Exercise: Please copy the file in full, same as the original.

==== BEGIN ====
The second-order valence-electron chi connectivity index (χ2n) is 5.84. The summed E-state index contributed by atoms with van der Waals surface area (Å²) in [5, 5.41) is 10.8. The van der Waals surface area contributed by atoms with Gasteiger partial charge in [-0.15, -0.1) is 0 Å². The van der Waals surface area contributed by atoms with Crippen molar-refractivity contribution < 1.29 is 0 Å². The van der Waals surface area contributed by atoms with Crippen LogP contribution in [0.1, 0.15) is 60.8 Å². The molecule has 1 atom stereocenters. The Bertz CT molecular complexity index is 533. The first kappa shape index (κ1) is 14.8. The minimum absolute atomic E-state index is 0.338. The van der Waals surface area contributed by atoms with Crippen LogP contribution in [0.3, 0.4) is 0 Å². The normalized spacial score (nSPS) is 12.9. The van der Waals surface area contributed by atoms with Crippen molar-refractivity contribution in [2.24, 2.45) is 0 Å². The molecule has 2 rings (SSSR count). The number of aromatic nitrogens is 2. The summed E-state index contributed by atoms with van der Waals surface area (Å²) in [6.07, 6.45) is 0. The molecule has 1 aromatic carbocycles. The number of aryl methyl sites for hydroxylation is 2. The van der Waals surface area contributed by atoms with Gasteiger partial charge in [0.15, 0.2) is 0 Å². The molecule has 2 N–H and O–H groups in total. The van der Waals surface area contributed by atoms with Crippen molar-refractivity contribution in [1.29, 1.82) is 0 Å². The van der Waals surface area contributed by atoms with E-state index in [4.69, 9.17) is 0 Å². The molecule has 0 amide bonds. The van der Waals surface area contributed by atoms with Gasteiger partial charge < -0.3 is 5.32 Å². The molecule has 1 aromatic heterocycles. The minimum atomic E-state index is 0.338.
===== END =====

The second-order valence-electron chi connectivity index (χ2n) is 5.84. The summed E-state index contributed by atoms with van der Waals surface area (Å²) in [5, 5.41) is 10.8. The van der Waals surface area contributed by atoms with Gasteiger partial charge in [-0.15, -0.1) is 0 Å². The van der Waals surface area contributed by atoms with Crippen molar-refractivity contribution < 1.29 is 0 Å². The van der Waals surface area contributed by atoms with Crippen LogP contribution in [0.1, 0.15) is 60.8 Å². The molecule has 1 atom stereocenters. The Bertz CT molecular complexity index is 533. The first kappa shape index (κ1) is 14.8. The minimum absolute atomic E-state index is 0.338. The van der Waals surface area contributed by atoms with Crippen LogP contribution in [0.3, 0.4) is 0 Å². The normalized spacial score (nSPS) is 12.9. The van der Waals surface area contributed by atoms with Crippen molar-refractivity contribution in [2.24, 2.45) is 0 Å². The molecule has 2 rings (SSSR count). The number of aromatic nitrogens is 2. The summed E-state index contributed by atoms with van der Waals surface area (Å²) in [6.07, 6.45) is 0. The molecule has 1 aromatic carbocycles. The number of aryl methyl sites for hydroxylation is 2. The van der Waals surface area contributed by atoms with Gasteiger partial charge in [0.15, 0.2) is 0 Å². The molecule has 2 N–H and O–H groups in total. The van der Waals surface area contributed by atoms with Crippen molar-refractivity contribution in [1.29, 1.82) is 0 Å². The van der Waals surface area contributed by atoms with E-state index in [4.69, 9.17) is 0 Å². The molecule has 0 amide bonds. The van der Waals surface area contributed by atoms with Gasteiger partial charge < -0.3 is 5.32 Å². The molecule has 1 aromatic heterocycles. The minimum atomic E-state index is 0.338.